My father, James F. Sullivan served in the Army Air Corps during World War II. I believe he served four years in total, two of which he spent in Greenland. I have heard many stories over the years of life in Greenland as well as of his travels to bases throughout the US: Presque Isle, ME where he mustered out; Biloxi MS; Sioux Fall, SD; Mobile AL; Charlotte NC. (I know he's going to correct me when I reads this because I probably got the order wrong!)
He also spent some training time in South Beach, Miami, when the military took over the hotels across from the beach. He speaks about training on that beach in the hot south Florida sun; running in the sand wearing full gear, including a gas mask. I have vacationed there in recent years and it is now very chic, yet when I look at that beach all I can picture is those young men.
My parents were typical of many young couples during that time--a civil marriage ceremony, followed by a life involving many trains and periods of time when they could be together and time when they stayed connected through letter writing.
My dad did not see combat but had to deal with the challenges of leading men in cold and desolute Greenland, where there was misery that ranged from minor boredom to homesickness to depression to suicide. His brother was severely traumatized and permanently scarred by a mental disability after finding himself in multiple combat situations, including Anzio in 1944; and his childhood friend who grew up across the street never came home from the war. My dad came home in 1946 to a world like most veterans, I would imagine, where re-entry was a challenge due to competition for jobs, family changes that had take place, and personal readjustment difficulities.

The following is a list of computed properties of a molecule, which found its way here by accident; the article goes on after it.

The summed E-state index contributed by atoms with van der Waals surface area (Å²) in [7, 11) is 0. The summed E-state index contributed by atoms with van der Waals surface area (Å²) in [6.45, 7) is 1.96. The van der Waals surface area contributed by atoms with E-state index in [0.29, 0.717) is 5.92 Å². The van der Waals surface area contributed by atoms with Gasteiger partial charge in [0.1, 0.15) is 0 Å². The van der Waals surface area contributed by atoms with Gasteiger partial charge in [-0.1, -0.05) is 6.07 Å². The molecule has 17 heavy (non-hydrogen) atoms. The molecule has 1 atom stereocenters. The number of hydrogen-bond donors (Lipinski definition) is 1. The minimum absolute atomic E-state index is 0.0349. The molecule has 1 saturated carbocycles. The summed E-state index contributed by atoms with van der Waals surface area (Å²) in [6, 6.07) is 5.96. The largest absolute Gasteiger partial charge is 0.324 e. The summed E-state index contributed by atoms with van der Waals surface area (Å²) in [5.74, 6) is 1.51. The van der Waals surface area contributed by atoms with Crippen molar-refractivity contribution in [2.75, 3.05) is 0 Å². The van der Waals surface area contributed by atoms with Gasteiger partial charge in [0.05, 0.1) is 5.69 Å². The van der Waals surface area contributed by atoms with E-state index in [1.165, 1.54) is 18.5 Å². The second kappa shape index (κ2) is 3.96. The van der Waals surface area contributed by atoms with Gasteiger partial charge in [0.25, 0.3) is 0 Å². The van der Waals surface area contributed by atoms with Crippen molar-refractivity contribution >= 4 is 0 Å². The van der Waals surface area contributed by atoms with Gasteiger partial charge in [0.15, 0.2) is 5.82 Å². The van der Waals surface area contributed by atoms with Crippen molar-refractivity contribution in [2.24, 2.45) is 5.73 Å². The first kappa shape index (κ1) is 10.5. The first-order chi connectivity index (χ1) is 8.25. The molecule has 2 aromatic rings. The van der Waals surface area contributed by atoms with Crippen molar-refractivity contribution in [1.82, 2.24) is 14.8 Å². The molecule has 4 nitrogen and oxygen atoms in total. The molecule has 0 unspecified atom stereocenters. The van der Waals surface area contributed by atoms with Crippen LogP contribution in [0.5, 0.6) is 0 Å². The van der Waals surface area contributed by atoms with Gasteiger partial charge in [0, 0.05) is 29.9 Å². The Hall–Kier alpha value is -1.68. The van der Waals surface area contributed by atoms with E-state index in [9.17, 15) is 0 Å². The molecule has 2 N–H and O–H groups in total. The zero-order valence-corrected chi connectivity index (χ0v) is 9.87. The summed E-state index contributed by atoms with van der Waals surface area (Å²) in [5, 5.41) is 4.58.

Today is his 90th birthday, and his party will be small and low-key, as he is no longer into big festivities. He recognizes that it's tough to find the perfect gift for someone who is 90, so he asked for donations to a veteran's organization. I was preparing my donation to the Disabled Veterans, when I came across your website and noticed the section on oral histories.
My dad has only limited ability to walk now, but he is bright and articulate and can remember every detail of his service, if anyone in your organization would like to contact him. He loves to talk about it. A few years back he rode in one of the veteran's cars at our Memorial Day parade. I know he would be thrilled if you'd care to contact him. His name, address and phone number:
James F. Sullivan
100 Albert Avenue
Wethersfield, CT 06109
I think the work you're doing is wonderful and so important, and sadly, I know your sources of information are diminishing by the day.